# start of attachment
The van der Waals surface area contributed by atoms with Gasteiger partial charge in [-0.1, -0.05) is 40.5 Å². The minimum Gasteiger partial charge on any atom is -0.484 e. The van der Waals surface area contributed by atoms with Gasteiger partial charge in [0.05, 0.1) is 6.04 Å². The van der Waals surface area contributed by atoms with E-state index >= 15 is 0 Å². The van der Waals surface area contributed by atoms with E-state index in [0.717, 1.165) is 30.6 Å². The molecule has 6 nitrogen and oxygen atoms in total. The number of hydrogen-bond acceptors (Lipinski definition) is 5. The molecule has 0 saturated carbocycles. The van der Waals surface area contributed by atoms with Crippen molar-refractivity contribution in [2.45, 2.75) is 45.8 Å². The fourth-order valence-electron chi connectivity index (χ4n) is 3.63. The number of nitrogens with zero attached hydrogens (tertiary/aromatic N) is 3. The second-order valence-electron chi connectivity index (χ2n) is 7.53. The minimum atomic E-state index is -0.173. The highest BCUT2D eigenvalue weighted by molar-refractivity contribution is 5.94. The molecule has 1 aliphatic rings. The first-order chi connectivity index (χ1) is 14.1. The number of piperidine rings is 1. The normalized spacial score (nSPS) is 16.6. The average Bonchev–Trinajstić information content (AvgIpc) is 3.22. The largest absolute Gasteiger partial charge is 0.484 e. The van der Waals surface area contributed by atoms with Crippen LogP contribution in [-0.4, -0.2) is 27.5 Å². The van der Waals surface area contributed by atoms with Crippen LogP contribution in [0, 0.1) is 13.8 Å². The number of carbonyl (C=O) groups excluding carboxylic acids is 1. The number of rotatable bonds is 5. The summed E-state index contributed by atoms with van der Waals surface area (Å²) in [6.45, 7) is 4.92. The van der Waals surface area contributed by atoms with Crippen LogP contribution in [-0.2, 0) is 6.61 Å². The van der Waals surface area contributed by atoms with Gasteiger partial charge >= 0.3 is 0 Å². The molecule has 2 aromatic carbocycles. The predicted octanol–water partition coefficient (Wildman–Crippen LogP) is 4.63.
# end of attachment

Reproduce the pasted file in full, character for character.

The van der Waals surface area contributed by atoms with Gasteiger partial charge in [-0.1, -0.05) is 40.5 Å². The minimum Gasteiger partial charge on any atom is -0.484 e. The van der Waals surface area contributed by atoms with Gasteiger partial charge in [0.05, 0.1) is 6.04 Å². The van der Waals surface area contributed by atoms with E-state index >= 15 is 0 Å². The van der Waals surface area contributed by atoms with E-state index in [0.717, 1.165) is 30.6 Å². The molecule has 6 nitrogen and oxygen atoms in total. The number of hydrogen-bond acceptors (Lipinski definition) is 5. The molecule has 0 saturated carbocycles. The van der Waals surface area contributed by atoms with Crippen molar-refractivity contribution in [2.45, 2.75) is 45.8 Å². The fourth-order valence-electron chi connectivity index (χ4n) is 3.63. The number of nitrogens with zero attached hydrogens (tertiary/aromatic N) is 3. The second-order valence-electron chi connectivity index (χ2n) is 7.53. The minimum atomic E-state index is -0.173. The highest BCUT2D eigenvalue weighted by molar-refractivity contribution is 5.94. The molecule has 1 aliphatic rings. The first-order chi connectivity index (χ1) is 14.1. The number of piperidine rings is 1. The normalized spacial score (nSPS) is 16.6. The average Bonchev–Trinajstić information content (AvgIpc) is 3.22. The largest absolute Gasteiger partial charge is 0.484 e. The van der Waals surface area contributed by atoms with Crippen LogP contribution in [-0.4, -0.2) is 27.5 Å². The van der Waals surface area contributed by atoms with Crippen LogP contribution in [0, 0.1) is 13.8 Å². The number of carbonyl (C=O) groups excluding carboxylic acids is 1. The number of rotatable bonds is 5. The summed E-state index contributed by atoms with van der Waals surface area (Å²) in [6.45, 7) is 4.92. The van der Waals surface area contributed by atoms with Crippen LogP contribution in [-0.2, 0) is 6.61 Å². The van der Waals surface area contributed by atoms with Gasteiger partial charge >= 0.3 is 0 Å². The molecule has 2 aromatic carbocycles. The predicted octanol–water partition coefficient (Wildman–Crippen LogP) is 4.63.